On Thursday (26 July 2018), the U.S. Securities and Exchange Commission, once again, disapproved a Bats BZX Exchange application to list the Winklevoss Bitcoin ETF, causing the bitcoin price to drop (at press time) by more than 3.5% to below $8,000. The SEC said that it was not convinced that the market would have adequate surveillance. It announced its decision via a filing.
Here’s a brief history:
- On 30 June 2016, Bats BZX Exchange filed a proposed rule change with the Commission, seeking to list and trade shares of the Winklevoss Bitcoin Trust.
- The SEC disapproved the proposed rule change on 10 March 2017.
- BZX then filed a petition (on 17 March 2017) seeking the SEC review of the disapproval.
- The SEC granted BZX’s petition for review, seeking public comments in support of or in opposition to the March Disapproval Order.
- Today’s order sets aside the March 10th Disapproval Order, and, disapproves (for the second time) BZX’s proposed rule change.
The SEC has conducted a de novo review of BZX’s proposal, “to determine whether the proposal is consistent with the requirements of the Exchange Act and the rules and regulations issued thereunder that are applicable to a national securities exchange.” More specifically, it has considered “whether the BZX proposal is consistent with Exchange Act Section 6(b)(5), which requires, in relevant part, that the rules of a national securities exchange be designed ‘to prevent fraudulent and manipulative acts and practices’ and ‘to protect investors and the public interest.'”
The burden “to demonstrate that a proposed rule change is consistent with the Exchange Act and the rules and regulations issued thereunder … is on the self-regulatory organization [SRO]… that proposed the rule change.” This means that “any failure of an SRO to provide this information may result in the Commission not having a sufficient basis to make an affirmative finding that a proposed rule change is consistent with the Exchange Act and the applicable rules and regulations.”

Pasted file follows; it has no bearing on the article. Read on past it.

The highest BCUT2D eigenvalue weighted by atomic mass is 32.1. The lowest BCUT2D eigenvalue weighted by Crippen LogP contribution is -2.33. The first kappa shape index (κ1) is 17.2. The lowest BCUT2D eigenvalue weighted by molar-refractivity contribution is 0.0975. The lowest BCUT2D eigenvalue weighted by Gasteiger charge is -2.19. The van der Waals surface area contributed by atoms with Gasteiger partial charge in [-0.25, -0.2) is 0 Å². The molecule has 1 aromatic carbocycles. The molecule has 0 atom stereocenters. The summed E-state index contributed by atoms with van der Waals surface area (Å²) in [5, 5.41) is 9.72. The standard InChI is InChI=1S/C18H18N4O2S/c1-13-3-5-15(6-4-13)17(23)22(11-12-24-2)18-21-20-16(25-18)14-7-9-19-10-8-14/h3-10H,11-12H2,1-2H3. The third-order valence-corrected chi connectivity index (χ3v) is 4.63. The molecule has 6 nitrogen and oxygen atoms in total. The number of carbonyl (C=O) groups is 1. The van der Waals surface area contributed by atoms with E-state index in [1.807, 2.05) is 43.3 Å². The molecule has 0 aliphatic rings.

Here were BZX’s main arguments:
- Its proposal was consistent with Exchange Act Section 6(b)(5) on the grounds that the “geographically diverse and continuous nature of bitcoin trading makes it difficult and prohibitively costly to manipulate the price of bitcoin” and that, therefore, the Bitcoin market “generally is less susceptible to manipulation than the equity, fixed income, and commodity futures markets” and because “novel systems intrinsic to this new market provide unique additional protections that are unavailable in traditional commodity markets.”
- The March Disapproval Order “failed to appreciate that the proposal provides ‘traditional means of identifying and deterring fraud and manipulation’ and that the proposal met the criteria that the SEC has utilized in approving other commodity-trust Exchange Traded Product (ETPs).
- The March Disapproval Order overstates the extent to which surveillance and regulation of the underlying market have been present in prior commodity-trust ETP approval orders and the extent to which the SEC has relied on the existence of surveillance-sharing agreements between an ETP listing market and markets related to the underlying assets.
The SEC noted that although it is disapproving this proposed rule change, it wished to emphasize that “its disapproval does not rest on an evaluation of whether bitcoin, or blockchain technology more generally, has utility or value as an innovation or an investment.” There were more hopeful signs that the SEC was not ruling out the possibility of approving Bitcoin ETFs in the future:
“While the record before the Commission indicates that a substantial majority of bitcoin trading occurs on unregulated venues overseas that are relatively new and that, generally, appear to trade only digital assets, and while the record does not support a conclusion that bitcoin derivatives markets have attained significant size, the Commission notes that regulated bitcoin-related markets are in the early stages of their development. Over time, regulated bitcoin-related markets may continue to grow and develop. For example, existing or newly created bitcoin futures markets may achieve significant size, and an ETP listing exchange may be able to demonstrate in a proposed rule change that it will be able to address the risk of fraud and manipulation by sharing surveillance information with a regulated market of significant size related to bitcoin, as well as, where appropriate, with the spot markets underlying relevant bitcoin derivatives. Should these circumstances develop, or conditions otherwise change in a manner that affects the Exchange Act analysis, the Commission would then have the opportunity to consider whether a bitcoin ETP would be consistent with the requirements of the Exchange Act.”